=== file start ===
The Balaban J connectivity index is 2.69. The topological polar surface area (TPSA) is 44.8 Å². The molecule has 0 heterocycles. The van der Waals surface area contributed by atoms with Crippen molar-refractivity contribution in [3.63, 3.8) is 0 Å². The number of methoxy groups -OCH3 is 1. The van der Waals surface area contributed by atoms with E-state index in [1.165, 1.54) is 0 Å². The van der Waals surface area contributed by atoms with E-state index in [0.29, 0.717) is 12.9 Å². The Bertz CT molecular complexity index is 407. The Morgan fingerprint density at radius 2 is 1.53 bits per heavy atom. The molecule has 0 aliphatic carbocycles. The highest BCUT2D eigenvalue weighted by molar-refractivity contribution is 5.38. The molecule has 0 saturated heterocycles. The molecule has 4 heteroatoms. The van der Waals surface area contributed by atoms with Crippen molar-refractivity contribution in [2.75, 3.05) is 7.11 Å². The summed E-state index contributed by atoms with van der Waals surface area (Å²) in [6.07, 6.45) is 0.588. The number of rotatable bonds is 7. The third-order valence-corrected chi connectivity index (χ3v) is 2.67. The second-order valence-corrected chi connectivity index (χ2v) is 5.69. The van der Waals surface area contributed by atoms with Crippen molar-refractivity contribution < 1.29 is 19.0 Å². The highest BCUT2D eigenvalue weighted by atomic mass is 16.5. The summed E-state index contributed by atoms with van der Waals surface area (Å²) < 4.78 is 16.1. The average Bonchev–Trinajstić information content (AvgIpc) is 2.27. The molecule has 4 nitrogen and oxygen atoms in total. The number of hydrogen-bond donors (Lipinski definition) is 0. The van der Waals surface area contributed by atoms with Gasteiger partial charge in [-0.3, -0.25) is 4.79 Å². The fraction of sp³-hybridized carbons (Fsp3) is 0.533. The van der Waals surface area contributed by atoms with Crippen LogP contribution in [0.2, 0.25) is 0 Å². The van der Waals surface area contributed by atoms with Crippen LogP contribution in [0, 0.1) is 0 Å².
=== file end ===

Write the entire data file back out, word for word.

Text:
The Balaban J connectivity index is 2.69. The topological polar surface area (TPSA) is 44.8 Å². The molecule has 0 heterocycles. The van der Waals surface area contributed by atoms with Crippen molar-refractivity contribution in [3.63, 3.8) is 0 Å². The number of methoxy groups -OCH3 is 1. The van der Waals surface area contributed by atoms with E-state index in [1.165, 1.54) is 0 Å². The van der Waals surface area contributed by atoms with E-state index in [0.29, 0.717) is 12.9 Å². The Bertz CT molecular complexity index is 407. The Morgan fingerprint density at radius 2 is 1.53 bits per heavy atom. The molecule has 0 aliphatic carbocycles. The highest BCUT2D eigenvalue weighted by molar-refractivity contribution is 5.38. The molecule has 0 saturated heterocycles. The molecule has 4 heteroatoms. The van der Waals surface area contributed by atoms with Crippen molar-refractivity contribution in [2.75, 3.05) is 7.11 Å². The summed E-state index contributed by atoms with van der Waals surface area (Å²) in [6.07, 6.45) is 0.588. The number of rotatable bonds is 7. The third-order valence-corrected chi connectivity index (χ3v) is 2.67. The second-order valence-corrected chi connectivity index (χ2v) is 5.69. The van der Waals surface area contributed by atoms with Crippen molar-refractivity contribution < 1.29 is 19.0 Å². The highest BCUT2D eigenvalue weighted by atomic mass is 16.5. The summed E-state index contributed by atoms with van der Waals surface area (Å²) < 4.78 is 16.1. The average Bonchev–Trinajstić information content (AvgIpc) is 2.27. The molecule has 4 nitrogen and oxygen atoms in total. The number of hydrogen-bond donors (Lipinski definition) is 0. The van der Waals surface area contributed by atoms with Gasteiger partial charge in [-0.3, -0.25) is 4.79 Å². The fraction of sp³-hybridized carbons (Fsp3) is 0.533. The van der Waals surface area contributed by atoms with Crippen LogP contribution in [0.2, 0.25) is 0 Å². The van der Waals surface area contributed by atoms with Crippen LogP contribution in [0, 0.1) is 0 Å².